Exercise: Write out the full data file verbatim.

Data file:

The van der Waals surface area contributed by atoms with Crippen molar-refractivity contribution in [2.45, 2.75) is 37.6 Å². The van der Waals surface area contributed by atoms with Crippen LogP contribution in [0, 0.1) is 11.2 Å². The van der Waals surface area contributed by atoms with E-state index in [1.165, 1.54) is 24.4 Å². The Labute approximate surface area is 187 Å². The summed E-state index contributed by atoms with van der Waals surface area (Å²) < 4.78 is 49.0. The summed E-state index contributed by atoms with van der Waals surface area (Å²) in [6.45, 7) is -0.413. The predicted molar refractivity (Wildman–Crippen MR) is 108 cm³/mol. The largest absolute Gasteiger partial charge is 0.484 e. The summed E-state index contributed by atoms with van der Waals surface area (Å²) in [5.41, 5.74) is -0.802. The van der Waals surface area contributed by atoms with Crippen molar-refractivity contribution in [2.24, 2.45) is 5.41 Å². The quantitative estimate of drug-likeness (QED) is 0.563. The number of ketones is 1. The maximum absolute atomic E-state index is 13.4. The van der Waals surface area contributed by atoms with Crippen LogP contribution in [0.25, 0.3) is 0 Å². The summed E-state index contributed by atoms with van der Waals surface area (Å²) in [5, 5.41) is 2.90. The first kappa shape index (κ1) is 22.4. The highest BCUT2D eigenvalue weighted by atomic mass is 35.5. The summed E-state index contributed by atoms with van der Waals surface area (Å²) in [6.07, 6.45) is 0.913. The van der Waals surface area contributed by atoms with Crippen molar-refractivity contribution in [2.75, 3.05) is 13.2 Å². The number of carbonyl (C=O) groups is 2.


The van der Waals surface area contributed by atoms with Crippen molar-refractivity contribution in [2.45, 2.75) is 37.6 Å². The van der Waals surface area contributed by atoms with Crippen LogP contribution in [0, 0.1) is 11.2 Å². The van der Waals surface area contributed by atoms with E-state index in [1.165, 1.54) is 24.4 Å². The Labute approximate surface area is 187 Å². The summed E-state index contributed by atoms with van der Waals surface area (Å²) < 4.78 is 49.0. The summed E-state index contributed by atoms with van der Waals surface area (Å²) in [6.45, 7) is -0.413. The predicted molar refractivity (Wildman–Crippen MR) is 108 cm³/mol. The largest absolute Gasteiger partial charge is 0.484 e. The summed E-state index contributed by atoms with van der Waals surface area (Å²) in [5.41, 5.74) is -0.802. The van der Waals surface area contributed by atoms with Crippen molar-refractivity contribution in [2.24, 2.45) is 5.41 Å². The quantitative estimate of drug-likeness (QED) is 0.563. The number of ketones is 1. The maximum absolute atomic E-state index is 13.4. The van der Waals surface area contributed by atoms with Crippen LogP contribution in [0.25, 0.3) is 0 Å². The summed E-state index contributed by atoms with van der Waals surface area (Å²) in [5, 5.41) is 2.90. The first kappa shape index (κ1) is 22.4. The highest BCUT2D eigenvalue weighted by atomic mass is 35.5. The summed E-state index contributed by atoms with van der Waals surface area (Å²) in [6.07, 6.45) is 0.913. The van der Waals surface area contributed by atoms with Crippen molar-refractivity contribution in [2.75, 3.05) is 13.2 Å². The number of carbonyl (C=O) groups is 2.